1) Identification of the sound and the letter: all the letters of the alphabet were presented on A4 paper and the students should name them and identify the sounds of the alphabet.

2) Identification of words within a sentence: seven affirmative sentences were orally presented so that students could divide the sentence into words, marking them with palms.

3) Identification and manipulation of syllables in the word: two words were presented orally so that the students could identify which were the same syllables contained in it. Students were also asked to manipulate syllabic segmentation to form new words in initial, medial and final positions. In each session, six words were provided.

4) Phonemic synthesis: seven words were presented orally separated by sounds and students should recognize them.

5) Rhyme: the students were asked to identify words that ended with the same sound and pictures whose names rhymed with these words.

6) Identification and discrimination of phonemes: a phoneme was presented orally and students were asked to say a word that begins with this sound. Afterwards, seven words were presented orally and the students were asked about the presence of the target phoneme in each one of them. The phonemes were presented considering the sequence of speech and language development.

7) Phoneme segmentation: a word was presented orally and the students were asked to say all the phonemes contained in it. Colored sheets were used to help students in the segmentation of sounds. In each session, seven words were provided.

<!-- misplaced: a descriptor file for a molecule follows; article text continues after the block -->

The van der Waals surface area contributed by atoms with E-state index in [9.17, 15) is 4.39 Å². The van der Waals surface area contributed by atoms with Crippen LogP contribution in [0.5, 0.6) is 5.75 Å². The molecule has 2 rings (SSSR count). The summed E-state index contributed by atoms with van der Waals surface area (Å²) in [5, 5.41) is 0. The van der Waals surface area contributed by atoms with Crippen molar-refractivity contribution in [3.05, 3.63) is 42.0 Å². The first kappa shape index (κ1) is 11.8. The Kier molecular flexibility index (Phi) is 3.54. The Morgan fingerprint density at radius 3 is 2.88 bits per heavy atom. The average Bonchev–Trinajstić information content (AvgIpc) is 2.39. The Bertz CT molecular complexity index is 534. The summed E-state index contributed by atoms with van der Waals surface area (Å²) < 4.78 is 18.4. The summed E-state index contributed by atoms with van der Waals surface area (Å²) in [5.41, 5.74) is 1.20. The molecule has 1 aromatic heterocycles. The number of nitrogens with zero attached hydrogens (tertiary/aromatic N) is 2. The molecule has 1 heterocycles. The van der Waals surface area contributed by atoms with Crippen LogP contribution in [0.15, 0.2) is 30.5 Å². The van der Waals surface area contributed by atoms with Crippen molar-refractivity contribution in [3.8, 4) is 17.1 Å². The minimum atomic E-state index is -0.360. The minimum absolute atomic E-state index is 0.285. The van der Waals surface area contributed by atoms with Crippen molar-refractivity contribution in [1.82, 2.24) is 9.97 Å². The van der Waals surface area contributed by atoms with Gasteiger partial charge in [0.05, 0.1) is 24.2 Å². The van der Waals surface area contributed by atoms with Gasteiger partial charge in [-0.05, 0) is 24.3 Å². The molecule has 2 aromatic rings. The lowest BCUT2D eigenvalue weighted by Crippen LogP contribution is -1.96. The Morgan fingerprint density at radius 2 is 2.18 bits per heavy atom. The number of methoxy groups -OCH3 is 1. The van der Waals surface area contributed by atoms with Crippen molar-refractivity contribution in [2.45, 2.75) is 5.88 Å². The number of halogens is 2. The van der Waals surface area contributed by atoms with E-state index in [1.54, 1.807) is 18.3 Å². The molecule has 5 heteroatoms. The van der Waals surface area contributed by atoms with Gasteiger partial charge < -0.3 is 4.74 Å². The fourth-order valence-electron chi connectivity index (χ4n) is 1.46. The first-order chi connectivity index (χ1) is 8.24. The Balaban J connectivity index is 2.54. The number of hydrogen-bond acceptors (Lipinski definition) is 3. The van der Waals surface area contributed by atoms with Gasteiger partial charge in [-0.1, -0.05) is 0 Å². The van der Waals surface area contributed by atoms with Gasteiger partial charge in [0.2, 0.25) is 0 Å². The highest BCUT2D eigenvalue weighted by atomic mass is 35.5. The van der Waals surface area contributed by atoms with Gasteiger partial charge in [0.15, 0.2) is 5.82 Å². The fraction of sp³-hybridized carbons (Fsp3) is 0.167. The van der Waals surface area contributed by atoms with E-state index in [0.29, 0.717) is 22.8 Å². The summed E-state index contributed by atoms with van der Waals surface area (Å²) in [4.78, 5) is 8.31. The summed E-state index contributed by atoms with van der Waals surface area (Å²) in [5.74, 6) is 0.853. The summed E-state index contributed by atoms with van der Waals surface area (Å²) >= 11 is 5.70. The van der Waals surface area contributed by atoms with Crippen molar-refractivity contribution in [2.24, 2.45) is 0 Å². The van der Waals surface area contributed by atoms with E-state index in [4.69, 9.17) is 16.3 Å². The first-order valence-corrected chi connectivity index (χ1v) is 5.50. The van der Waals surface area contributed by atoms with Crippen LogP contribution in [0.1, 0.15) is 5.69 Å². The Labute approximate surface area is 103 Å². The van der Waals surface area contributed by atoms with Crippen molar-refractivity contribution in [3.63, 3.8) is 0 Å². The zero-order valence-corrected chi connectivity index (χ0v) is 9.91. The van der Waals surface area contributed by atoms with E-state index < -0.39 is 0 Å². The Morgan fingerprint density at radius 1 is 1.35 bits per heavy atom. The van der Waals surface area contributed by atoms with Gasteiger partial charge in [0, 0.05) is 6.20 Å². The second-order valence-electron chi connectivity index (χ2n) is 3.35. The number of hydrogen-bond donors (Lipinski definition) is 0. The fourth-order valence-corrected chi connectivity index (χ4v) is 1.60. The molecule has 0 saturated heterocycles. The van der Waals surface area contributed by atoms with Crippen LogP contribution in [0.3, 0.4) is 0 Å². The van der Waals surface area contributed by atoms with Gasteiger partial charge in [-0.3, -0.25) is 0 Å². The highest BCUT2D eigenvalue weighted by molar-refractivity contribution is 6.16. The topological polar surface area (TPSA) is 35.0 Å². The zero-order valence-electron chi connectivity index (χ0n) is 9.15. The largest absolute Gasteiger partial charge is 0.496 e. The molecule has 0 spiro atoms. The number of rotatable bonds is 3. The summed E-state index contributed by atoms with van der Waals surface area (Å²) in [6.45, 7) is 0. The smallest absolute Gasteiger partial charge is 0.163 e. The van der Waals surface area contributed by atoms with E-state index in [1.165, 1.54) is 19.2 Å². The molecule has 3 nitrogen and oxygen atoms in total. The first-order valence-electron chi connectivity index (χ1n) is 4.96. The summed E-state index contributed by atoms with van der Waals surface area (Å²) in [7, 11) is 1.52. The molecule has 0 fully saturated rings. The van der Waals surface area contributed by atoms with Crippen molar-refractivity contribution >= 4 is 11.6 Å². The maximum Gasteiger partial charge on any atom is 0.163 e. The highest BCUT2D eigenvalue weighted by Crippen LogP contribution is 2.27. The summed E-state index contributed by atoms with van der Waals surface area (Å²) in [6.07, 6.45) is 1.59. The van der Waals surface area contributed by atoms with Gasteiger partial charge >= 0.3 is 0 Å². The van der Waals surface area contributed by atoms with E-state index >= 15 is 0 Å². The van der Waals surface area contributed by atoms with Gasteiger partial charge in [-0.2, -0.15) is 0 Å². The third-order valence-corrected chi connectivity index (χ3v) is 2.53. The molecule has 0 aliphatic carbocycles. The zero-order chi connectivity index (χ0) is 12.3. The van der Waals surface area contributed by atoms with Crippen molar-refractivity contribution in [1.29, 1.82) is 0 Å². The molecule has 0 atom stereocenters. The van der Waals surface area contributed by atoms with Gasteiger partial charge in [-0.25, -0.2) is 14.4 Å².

8) Phoneme subtraction: six words were presented to students to remove the final phoneme and then six words to remove the initial phoneme.

9) Phoneme replacement: a word was presented orally and students were asked to remove the initial phoneme and replace it with another, thus forming a new word. In each session, seven words were given to the students.

10) Phoneme transposition: students were asked to speak the words in reverse order to form new words.


Applied in “Phonological remediation in students with ADHD and dyslexia”


“The phonological remediation program contributes to the development of phonological processing, reading and text comprehension in this population.” Martins et al. 2020


-cognitive training


-must go beyond literacy skills and address cognitive function (Nurul et al. 2018)


Dyslexia and handwriting: “learning to spell better results in children writing better overall. In short, the value of teaching spelling to children with dyslexia extends beyond reading into written composition.” Hebert et al. 2018.


-phonetic breakdowns

-Reading Recovery System




“A meta-analysis on this topic has shown that symptom-specific interventions, in which persons with dyscalculia are mainly given mathematical tasks to practice, yields markedly better improvement in all areas of mathematical performance than no intervention at all or non–symptom-specific interventions that mainly train other skills (e.g., working memory)” Haberstroh 2019.